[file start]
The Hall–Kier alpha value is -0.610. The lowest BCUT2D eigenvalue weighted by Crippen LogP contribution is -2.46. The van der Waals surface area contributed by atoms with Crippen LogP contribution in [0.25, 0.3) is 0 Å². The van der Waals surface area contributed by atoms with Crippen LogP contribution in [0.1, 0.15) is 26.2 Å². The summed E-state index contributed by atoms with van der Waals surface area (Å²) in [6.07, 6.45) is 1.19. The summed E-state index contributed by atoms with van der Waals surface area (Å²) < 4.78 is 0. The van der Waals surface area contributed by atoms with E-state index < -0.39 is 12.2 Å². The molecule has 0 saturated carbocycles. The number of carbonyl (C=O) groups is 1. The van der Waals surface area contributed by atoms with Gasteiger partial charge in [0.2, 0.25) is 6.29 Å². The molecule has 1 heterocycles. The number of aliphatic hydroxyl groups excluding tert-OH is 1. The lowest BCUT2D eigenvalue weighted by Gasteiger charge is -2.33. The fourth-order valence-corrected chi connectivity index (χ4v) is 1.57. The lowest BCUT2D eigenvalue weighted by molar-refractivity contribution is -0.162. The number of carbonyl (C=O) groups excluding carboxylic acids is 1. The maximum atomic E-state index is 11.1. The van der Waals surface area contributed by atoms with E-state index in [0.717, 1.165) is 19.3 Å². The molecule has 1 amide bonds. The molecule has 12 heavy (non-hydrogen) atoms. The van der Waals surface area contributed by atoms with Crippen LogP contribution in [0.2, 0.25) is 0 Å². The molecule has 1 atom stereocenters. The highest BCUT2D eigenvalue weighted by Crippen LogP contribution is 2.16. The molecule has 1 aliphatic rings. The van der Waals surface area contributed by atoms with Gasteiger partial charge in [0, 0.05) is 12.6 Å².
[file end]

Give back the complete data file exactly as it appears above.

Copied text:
The Hall–Kier alpha value is -0.610. The lowest BCUT2D eigenvalue weighted by Crippen LogP contribution is -2.46. The van der Waals surface area contributed by atoms with Crippen LogP contribution in [0.25, 0.3) is 0 Å². The van der Waals surface area contributed by atoms with Crippen LogP contribution in [0.1, 0.15) is 26.2 Å². The summed E-state index contributed by atoms with van der Waals surface area (Å²) in [6.07, 6.45) is 1.19. The summed E-state index contributed by atoms with van der Waals surface area (Å²) < 4.78 is 0. The van der Waals surface area contributed by atoms with E-state index < -0.39 is 12.2 Å². The molecule has 0 saturated carbocycles. The number of carbonyl (C=O) groups is 1. The van der Waals surface area contributed by atoms with Gasteiger partial charge in [0.2, 0.25) is 6.29 Å². The molecule has 1 heterocycles. The number of aliphatic hydroxyl groups excluding tert-OH is 1. The lowest BCUT2D eigenvalue weighted by Gasteiger charge is -2.33. The fourth-order valence-corrected chi connectivity index (χ4v) is 1.57. The lowest BCUT2D eigenvalue weighted by molar-refractivity contribution is -0.162. The number of carbonyl (C=O) groups excluding carboxylic acids is 1. The maximum atomic E-state index is 11.1. The van der Waals surface area contributed by atoms with E-state index in [0.717, 1.165) is 19.3 Å². The molecule has 1 amide bonds. The molecule has 12 heavy (non-hydrogen) atoms. The van der Waals surface area contributed by atoms with Crippen LogP contribution in [0.2, 0.25) is 0 Å². The molecule has 1 atom stereocenters. The highest BCUT2D eigenvalue weighted by Crippen LogP contribution is 2.16. The molecule has 1 aliphatic rings. The van der Waals surface area contributed by atoms with Gasteiger partial charge in [0, 0.05) is 12.6 Å².